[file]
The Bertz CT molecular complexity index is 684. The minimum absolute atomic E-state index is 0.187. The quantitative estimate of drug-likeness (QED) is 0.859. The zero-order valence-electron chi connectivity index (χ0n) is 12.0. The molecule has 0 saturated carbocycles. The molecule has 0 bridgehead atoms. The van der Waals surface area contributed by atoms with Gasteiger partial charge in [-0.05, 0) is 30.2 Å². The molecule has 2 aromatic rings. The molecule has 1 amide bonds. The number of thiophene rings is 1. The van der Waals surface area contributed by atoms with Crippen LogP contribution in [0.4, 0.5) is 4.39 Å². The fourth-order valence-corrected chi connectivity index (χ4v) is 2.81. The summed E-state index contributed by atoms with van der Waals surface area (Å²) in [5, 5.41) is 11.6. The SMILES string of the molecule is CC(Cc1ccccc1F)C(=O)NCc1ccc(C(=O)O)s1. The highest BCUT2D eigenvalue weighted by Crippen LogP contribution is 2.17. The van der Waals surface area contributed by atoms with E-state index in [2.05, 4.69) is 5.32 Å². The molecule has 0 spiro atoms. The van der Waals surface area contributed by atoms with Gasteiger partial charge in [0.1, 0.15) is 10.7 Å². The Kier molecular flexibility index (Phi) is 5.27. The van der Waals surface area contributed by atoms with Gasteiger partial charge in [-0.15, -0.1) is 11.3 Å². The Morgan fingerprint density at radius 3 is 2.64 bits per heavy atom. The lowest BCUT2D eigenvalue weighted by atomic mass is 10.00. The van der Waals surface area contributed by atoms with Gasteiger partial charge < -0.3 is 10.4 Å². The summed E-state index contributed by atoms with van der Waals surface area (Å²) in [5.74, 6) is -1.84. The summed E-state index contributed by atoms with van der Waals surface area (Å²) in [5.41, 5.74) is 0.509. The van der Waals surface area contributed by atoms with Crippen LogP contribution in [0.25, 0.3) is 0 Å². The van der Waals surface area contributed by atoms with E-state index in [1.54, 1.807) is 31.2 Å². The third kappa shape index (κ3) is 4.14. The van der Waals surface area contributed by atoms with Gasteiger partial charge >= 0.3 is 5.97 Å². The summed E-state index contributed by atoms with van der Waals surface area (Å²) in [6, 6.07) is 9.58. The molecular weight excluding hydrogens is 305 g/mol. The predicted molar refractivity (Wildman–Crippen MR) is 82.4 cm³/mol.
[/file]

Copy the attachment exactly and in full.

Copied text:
The Bertz CT molecular complexity index is 684. The minimum absolute atomic E-state index is 0.187. The quantitative estimate of drug-likeness (QED) is 0.859. The zero-order valence-electron chi connectivity index (χ0n) is 12.0. The molecule has 0 saturated carbocycles. The molecule has 0 bridgehead atoms. The van der Waals surface area contributed by atoms with Gasteiger partial charge in [-0.05, 0) is 30.2 Å². The molecule has 2 aromatic rings. The molecule has 1 amide bonds. The number of thiophene rings is 1. The van der Waals surface area contributed by atoms with Crippen LogP contribution in [0.4, 0.5) is 4.39 Å². The fourth-order valence-corrected chi connectivity index (χ4v) is 2.81. The summed E-state index contributed by atoms with van der Waals surface area (Å²) in [5, 5.41) is 11.6. The SMILES string of the molecule is CC(Cc1ccccc1F)C(=O)NCc1ccc(C(=O)O)s1. The highest BCUT2D eigenvalue weighted by Crippen LogP contribution is 2.17. The van der Waals surface area contributed by atoms with E-state index in [2.05, 4.69) is 5.32 Å². The molecule has 0 spiro atoms. The van der Waals surface area contributed by atoms with Gasteiger partial charge in [0.1, 0.15) is 10.7 Å². The Kier molecular flexibility index (Phi) is 5.27. The van der Waals surface area contributed by atoms with Gasteiger partial charge in [-0.15, -0.1) is 11.3 Å². The Morgan fingerprint density at radius 3 is 2.64 bits per heavy atom. The lowest BCUT2D eigenvalue weighted by atomic mass is 10.00. The van der Waals surface area contributed by atoms with Gasteiger partial charge < -0.3 is 10.4 Å². The summed E-state index contributed by atoms with van der Waals surface area (Å²) in [5.74, 6) is -1.84. The summed E-state index contributed by atoms with van der Waals surface area (Å²) in [5.41, 5.74) is 0.509. The van der Waals surface area contributed by atoms with Crippen LogP contribution in [0.25, 0.3) is 0 Å². The van der Waals surface area contributed by atoms with E-state index in [1.54, 1.807) is 31.2 Å². The third kappa shape index (κ3) is 4.14. The van der Waals surface area contributed by atoms with Gasteiger partial charge >= 0.3 is 5.97 Å². The summed E-state index contributed by atoms with van der Waals surface area (Å²) in [6, 6.07) is 9.58. The molecular weight excluding hydrogens is 305 g/mol. The predicted molar refractivity (Wildman–Crippen MR) is 82.4 cm³/mol.